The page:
A case study of the effects of school culture on a positive discipline program
Eubank, Heather R.
AdvisorPatterson, Jean A.
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This qualitative case study examined the school culture of an urban elementary school and the implementation of a school-wide positive discipline program. Focus groups, interviews, observations and document review were used to understand the existing culture and gather perceptions from staff members and students regarding their opinions of the adopted program. The study used Schein’s (2004) theory of organizational culture and Nodding’s (Noddings, 2005) theory of educational caring as the theoretical framework. The staff members and principal desired to implement a positive discipline program in order to find a better way to discipline students that would preserve student dignity and teach students alternatives to inappropriate behavior. The Effective School Discipline program was chosen to be implemented schoolwide, and all staff received training in the use of this program. Although teachers cared about students and voiced their desire to respond to student misbehaviors in a positive manner, the implementation of Effective School Discipline was not successful due to a school culture which did not allow for professional dialogue or risk-taking to occur. A significant level of distrust existed between the principal and the teachers which hindered the program’s effectiveness. Although the implementation of Effective School Discipline did improve some teacher/student interactions on a limited scale, the programs misuse or nonuse by most staff members reflected the underlying assumptions which existed at the school’s deepest cultural levels. The findings of this study suggest that a healthy school culture is cornerstone to successful school reform. School leaders should work towards creating schools which have collaborative professional learning communities, distributed leadership models, and a high level of trust among all stakeholders in the organization.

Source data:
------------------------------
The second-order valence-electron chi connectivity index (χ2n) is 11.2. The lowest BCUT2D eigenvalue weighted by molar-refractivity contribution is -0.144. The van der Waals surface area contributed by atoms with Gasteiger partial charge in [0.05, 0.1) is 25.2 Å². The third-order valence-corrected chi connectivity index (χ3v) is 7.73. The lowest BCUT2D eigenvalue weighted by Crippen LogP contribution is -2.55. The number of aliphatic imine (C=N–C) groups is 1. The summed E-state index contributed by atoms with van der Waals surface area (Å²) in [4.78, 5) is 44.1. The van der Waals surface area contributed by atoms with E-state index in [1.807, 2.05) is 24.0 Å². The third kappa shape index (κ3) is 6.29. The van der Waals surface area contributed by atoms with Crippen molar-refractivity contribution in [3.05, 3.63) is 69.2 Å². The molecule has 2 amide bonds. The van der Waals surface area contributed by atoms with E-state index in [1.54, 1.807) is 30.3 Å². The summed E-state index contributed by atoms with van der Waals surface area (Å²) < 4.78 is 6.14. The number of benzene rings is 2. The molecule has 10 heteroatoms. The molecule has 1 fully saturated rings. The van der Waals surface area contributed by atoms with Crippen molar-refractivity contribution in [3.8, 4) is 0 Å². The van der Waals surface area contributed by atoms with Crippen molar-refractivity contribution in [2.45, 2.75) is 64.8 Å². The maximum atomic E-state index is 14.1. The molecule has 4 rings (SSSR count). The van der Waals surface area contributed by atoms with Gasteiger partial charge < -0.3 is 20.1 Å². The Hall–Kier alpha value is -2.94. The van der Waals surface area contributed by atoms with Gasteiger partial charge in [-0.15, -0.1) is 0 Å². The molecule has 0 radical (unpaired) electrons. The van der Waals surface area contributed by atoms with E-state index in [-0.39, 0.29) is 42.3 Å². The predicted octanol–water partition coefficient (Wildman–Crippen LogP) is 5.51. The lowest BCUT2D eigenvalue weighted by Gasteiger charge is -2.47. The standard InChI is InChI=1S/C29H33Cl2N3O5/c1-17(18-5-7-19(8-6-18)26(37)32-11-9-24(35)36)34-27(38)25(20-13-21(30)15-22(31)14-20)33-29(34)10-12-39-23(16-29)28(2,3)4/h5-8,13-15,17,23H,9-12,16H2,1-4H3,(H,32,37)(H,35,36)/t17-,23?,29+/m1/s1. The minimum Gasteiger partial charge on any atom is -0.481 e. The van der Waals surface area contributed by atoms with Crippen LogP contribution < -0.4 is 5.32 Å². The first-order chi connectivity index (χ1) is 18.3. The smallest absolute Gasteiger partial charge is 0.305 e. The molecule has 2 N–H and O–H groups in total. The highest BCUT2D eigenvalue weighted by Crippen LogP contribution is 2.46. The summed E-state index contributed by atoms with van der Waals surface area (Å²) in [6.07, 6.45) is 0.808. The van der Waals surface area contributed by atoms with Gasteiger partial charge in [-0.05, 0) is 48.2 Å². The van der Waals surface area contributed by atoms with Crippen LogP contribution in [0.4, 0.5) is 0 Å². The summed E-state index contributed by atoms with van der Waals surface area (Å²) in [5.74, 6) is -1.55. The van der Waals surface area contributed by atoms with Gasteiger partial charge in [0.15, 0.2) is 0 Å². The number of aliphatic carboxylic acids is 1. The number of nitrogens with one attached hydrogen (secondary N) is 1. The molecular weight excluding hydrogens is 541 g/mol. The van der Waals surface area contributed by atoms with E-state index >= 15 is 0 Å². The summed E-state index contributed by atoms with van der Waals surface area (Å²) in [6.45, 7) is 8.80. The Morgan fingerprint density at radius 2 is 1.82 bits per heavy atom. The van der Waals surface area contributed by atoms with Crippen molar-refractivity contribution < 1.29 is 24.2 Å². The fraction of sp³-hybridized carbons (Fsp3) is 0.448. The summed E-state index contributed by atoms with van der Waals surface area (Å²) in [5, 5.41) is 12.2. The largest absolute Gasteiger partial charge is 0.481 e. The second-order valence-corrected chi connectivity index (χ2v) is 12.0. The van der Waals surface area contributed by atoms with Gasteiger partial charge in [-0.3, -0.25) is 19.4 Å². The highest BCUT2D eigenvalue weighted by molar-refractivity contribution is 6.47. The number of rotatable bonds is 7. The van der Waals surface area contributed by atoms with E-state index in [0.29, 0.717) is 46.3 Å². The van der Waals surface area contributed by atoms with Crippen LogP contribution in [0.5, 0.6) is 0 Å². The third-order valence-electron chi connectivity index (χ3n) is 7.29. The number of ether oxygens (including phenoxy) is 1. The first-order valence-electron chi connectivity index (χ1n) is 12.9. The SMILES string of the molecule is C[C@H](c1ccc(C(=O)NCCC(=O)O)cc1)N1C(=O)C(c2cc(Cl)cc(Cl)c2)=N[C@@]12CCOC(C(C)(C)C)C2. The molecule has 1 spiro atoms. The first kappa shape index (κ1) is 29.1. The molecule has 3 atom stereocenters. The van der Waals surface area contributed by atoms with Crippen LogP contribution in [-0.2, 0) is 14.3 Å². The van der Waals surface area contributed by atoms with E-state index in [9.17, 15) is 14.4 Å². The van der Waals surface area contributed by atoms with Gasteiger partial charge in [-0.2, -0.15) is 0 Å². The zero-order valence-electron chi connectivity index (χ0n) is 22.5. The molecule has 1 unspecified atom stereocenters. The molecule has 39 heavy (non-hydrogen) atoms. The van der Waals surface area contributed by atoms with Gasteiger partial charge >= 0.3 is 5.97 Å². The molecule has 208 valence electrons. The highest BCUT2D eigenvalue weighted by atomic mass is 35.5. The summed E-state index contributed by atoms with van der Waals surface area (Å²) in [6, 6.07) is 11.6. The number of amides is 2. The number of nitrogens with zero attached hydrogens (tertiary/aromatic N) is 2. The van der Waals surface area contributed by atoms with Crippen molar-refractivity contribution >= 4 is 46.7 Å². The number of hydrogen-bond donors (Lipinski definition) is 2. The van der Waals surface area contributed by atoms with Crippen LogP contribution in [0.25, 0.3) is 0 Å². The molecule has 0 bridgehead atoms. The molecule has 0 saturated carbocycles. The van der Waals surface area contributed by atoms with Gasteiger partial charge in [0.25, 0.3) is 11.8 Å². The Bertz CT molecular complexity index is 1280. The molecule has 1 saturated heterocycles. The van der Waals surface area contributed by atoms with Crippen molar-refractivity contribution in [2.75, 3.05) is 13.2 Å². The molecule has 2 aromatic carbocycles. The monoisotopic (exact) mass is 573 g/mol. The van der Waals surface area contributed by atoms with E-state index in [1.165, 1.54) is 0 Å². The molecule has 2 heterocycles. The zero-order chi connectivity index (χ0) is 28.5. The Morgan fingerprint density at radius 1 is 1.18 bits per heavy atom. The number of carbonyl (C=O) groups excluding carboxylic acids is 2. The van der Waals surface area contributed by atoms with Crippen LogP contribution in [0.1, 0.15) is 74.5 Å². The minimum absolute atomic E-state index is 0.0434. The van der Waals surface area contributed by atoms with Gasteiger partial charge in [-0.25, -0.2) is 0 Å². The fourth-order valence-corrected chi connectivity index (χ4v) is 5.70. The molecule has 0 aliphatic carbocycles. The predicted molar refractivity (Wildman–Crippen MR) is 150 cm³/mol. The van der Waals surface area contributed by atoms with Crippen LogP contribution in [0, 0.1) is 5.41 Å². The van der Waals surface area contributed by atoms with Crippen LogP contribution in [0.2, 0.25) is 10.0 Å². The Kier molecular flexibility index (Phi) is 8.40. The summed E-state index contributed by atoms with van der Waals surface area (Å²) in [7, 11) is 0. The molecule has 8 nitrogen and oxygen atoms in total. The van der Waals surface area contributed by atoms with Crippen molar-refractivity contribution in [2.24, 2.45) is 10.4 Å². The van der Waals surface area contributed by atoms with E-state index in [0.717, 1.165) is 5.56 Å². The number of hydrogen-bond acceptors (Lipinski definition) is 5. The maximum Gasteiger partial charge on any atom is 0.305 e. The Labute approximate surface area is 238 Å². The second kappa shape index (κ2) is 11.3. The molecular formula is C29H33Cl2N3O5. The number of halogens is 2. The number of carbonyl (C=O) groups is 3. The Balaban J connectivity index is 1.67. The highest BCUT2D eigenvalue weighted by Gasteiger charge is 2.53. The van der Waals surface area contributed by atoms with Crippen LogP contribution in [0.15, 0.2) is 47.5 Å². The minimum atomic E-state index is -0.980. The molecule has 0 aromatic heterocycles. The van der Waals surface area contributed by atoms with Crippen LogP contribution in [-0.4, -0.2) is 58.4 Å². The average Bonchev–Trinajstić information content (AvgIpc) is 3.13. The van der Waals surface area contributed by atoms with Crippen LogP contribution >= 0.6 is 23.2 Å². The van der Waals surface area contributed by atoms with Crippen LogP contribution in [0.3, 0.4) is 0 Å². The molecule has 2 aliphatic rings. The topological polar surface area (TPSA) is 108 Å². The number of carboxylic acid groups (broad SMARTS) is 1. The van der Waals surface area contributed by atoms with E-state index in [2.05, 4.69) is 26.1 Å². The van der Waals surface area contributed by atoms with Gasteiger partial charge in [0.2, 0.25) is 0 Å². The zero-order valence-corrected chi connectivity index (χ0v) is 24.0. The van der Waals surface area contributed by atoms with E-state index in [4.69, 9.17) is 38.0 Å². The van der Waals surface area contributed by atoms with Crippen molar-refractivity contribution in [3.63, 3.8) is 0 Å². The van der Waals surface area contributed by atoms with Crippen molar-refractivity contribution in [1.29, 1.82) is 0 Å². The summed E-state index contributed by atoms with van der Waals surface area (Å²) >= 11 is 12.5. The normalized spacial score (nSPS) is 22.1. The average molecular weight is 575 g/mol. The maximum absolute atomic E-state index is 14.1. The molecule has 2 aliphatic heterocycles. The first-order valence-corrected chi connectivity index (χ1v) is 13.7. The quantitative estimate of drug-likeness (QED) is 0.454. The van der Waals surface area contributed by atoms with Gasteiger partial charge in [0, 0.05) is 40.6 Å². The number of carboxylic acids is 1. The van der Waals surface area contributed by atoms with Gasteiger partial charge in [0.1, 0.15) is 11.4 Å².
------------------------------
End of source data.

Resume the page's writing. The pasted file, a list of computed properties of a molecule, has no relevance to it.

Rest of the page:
Thesis (Ed.D)--Wichita State University, College of Education, Dept. of Educational Leadership